July

Announcing the winners of the July 2013 Dev Derby!

This past summer, some of the most passionate and creative web developers out there innovated with the File API in our July Dev Derby contest. After sorting through the entries, an all-star cast of former judges–Peter Lubbers, Eric Shepherd, and David Walsh–decided on three winners and two runners-up.

Not a contestant? There are other reasons to be excited. Most importantly, all of these demos are completely open-source, making them wonderful lessons in the exciting things you can do with the File API today.

Dev Derby

The Results

Winners

Runners-up

Congratulations to these winners! As always, this represents only a small portion of the impressive work submitted to the contest. After you have finished playing with these winning demos, be sure to check out the rest. You will not be disappointed.

The Dev Derby is currently on hiatus, but will be back before long. In the meantime, head over to the Demo Studio to see some general-interest demos and submit your own.

Further reading

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Announcing the No JavaScript Challenge (July Dev Derby) winners!

What can I say? Wow.

The No JavaScript Challenge was absolutely incredible. It was our most successful Dev Derby yet, and by far. You shared more than seventy amazing demos of what you can do without touching a single line of JavaScript. More than seventy amazing demos of how powerful declarative markup can be. That’s nearly twice the number of demos submitted to our second most popular Derby.

Dev Derby

As you can imagine, it is extremely difficult for us to name only a handful of winners. But after looking through the entries, our three new expert judges — David Walsh, Joe Stagner, and (filling in for John Hammink this month) Chris Heilmann — have decided on their top five picks.

Winners

Runners-up

Congratulations to these winners and to all of our contributors for making this our most exciting contest yet. All of these people have done a fantastic job pushing declarative markup forward and deserve lots of praise for doing so. We might even see some of them again next month… here’s hoping!

Enjoy the No JavaScript challenge? Remember that we have a new contest every month! We are now accepting entries related to Geolocation (September), CSS Media Queries (October), and the Full Screen API (November). Head over to the Dev Derby to get started.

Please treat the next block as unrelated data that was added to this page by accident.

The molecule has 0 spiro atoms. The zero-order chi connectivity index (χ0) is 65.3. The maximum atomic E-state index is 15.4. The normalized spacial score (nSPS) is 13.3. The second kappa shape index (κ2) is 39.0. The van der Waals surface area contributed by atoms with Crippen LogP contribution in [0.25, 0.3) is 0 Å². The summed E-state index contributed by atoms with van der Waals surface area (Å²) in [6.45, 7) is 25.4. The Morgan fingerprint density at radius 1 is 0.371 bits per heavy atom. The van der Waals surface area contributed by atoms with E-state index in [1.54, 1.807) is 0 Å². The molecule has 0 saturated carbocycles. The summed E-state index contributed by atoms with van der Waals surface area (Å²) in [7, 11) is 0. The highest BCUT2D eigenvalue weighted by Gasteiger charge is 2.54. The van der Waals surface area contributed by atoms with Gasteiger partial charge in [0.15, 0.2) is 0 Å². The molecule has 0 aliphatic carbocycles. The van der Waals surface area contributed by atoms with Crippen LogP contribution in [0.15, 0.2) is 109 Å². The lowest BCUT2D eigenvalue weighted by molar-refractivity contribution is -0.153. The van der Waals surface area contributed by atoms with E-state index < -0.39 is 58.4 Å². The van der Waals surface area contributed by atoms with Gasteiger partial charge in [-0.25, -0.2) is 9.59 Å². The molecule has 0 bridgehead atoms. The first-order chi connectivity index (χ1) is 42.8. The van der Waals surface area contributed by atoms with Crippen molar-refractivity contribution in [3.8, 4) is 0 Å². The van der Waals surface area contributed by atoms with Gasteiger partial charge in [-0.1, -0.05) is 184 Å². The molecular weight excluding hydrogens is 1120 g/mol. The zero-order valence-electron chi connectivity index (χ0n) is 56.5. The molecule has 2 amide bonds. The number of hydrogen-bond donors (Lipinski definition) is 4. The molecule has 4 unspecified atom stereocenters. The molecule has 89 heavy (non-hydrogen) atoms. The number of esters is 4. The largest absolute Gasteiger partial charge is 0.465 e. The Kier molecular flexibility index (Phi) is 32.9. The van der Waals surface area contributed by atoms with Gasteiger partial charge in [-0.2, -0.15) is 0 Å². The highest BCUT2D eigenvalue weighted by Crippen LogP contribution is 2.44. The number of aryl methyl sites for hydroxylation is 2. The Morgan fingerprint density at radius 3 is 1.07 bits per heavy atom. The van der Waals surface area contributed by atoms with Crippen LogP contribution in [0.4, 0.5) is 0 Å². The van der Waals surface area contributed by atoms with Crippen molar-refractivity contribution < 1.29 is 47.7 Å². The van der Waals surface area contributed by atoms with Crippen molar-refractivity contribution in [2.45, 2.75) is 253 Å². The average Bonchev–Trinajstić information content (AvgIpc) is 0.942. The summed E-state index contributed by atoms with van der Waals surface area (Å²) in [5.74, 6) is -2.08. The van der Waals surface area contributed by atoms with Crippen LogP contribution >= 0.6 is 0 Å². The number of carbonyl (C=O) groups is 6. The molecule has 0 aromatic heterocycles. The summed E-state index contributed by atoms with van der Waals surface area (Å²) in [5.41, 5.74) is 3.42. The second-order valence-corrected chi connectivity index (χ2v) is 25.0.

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Weekly HTML5 Apps Developer Resources, July 25th 2012

Weekly Resources for HTML5 Apps Developers

Articles

Resources

Bonus Link

If you find a link that you think should be included, please feel free to forward it to JStagner at Mozilla.com

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Weekly HTML5 Apps Developer Resources, July 18th 2012

Weekly Resources for HTML5 Apps Developers

Articles

Resources

Bonus Link

If you find a link that you think should be included, please feel free to forward it to JStagner at Mozilla.com

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Weekly HTML5 Apps Developer Resources, July 11th 2012

Weekly Resources for HTML5 Apps Developers

Articles

Resources

Bonus Link

If you find a link that you think should be included, please feel free to forward it to JStagner at Mozilla.com

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Mozilla Hacks Weekly, July 5th 2012

Thursday, and time for some link suggestions from Mozilla’s Developer Engagement team. This will be the last Hacks Weekly for a little while, since we’re taking a summer break (or, well, summer in the Northern Hemisphere, and winter for the South :-)).
See you again in August!

Weekly links

If there is anything you think we should read or know about, don’t hesitate to post a comment, contact us on Twitter or through any other means.
The picks this week are:

The Developer Engagement team

Mozilla’s Developer Engagement team work with writing articles, documentation – such as MDN (Mozilla Developer Network) – public speaking and generally helping and informing about open technologies and Mozilla products. If you are interested in following our work, here are the team members:

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MDN: The Kuma switch begins on July 5th!